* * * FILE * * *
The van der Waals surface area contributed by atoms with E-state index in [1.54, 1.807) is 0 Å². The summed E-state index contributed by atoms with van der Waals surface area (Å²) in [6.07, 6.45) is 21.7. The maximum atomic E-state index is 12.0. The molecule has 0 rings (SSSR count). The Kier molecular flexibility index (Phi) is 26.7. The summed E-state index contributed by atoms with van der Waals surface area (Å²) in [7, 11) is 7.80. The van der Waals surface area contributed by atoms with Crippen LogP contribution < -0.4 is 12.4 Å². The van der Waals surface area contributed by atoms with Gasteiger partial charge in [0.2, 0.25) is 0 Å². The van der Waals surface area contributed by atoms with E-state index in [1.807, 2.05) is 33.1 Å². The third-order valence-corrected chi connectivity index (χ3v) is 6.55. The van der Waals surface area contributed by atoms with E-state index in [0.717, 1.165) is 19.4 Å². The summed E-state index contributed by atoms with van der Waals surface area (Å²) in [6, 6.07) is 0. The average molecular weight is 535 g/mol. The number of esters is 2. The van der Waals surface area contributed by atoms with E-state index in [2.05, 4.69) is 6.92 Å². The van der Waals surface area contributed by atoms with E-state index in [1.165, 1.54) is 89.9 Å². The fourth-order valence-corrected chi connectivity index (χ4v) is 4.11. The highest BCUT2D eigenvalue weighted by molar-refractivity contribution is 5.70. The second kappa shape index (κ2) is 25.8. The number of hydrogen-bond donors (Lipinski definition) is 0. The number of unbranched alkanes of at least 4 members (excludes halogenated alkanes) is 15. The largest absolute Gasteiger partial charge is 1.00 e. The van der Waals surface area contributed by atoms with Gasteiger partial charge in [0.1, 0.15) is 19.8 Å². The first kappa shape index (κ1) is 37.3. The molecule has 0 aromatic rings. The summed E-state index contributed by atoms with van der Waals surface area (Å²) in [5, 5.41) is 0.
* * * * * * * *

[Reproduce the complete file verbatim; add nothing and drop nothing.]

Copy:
The van der Waals surface area contributed by atoms with E-state index in [1.54, 1.807) is 0 Å². The summed E-state index contributed by atoms with van der Waals surface area (Å²) in [6.07, 6.45) is 21.7. The maximum atomic E-state index is 12.0. The molecule has 0 rings (SSSR count). The Kier molecular flexibility index (Phi) is 26.7. The summed E-state index contributed by atoms with van der Waals surface area (Å²) in [7, 11) is 7.80. The van der Waals surface area contributed by atoms with Crippen LogP contribution < -0.4 is 12.4 Å². The van der Waals surface area contributed by atoms with Gasteiger partial charge in [0.2, 0.25) is 0 Å². The van der Waals surface area contributed by atoms with E-state index in [1.807, 2.05) is 33.1 Å². The third-order valence-corrected chi connectivity index (χ3v) is 6.55. The van der Waals surface area contributed by atoms with E-state index in [0.717, 1.165) is 19.4 Å². The summed E-state index contributed by atoms with van der Waals surface area (Å²) in [6, 6.07) is 0. The average molecular weight is 535 g/mol. The number of esters is 2. The van der Waals surface area contributed by atoms with E-state index in [2.05, 4.69) is 6.92 Å². The van der Waals surface area contributed by atoms with E-state index in [1.165, 1.54) is 89.9 Å². The fourth-order valence-corrected chi connectivity index (χ4v) is 4.11. The highest BCUT2D eigenvalue weighted by molar-refractivity contribution is 5.70. The second kappa shape index (κ2) is 25.8. The number of hydrogen-bond donors (Lipinski definition) is 0. The number of unbranched alkanes of at least 4 members (excludes halogenated alkanes) is 15. The largest absolute Gasteiger partial charge is 1.00 e. The van der Waals surface area contributed by atoms with Gasteiger partial charge in [0.1, 0.15) is 19.8 Å². The first kappa shape index (κ1) is 37.3. The molecule has 0 aromatic rings. The summed E-state index contributed by atoms with van der Waals surface area (Å²) in [5, 5.41) is 0.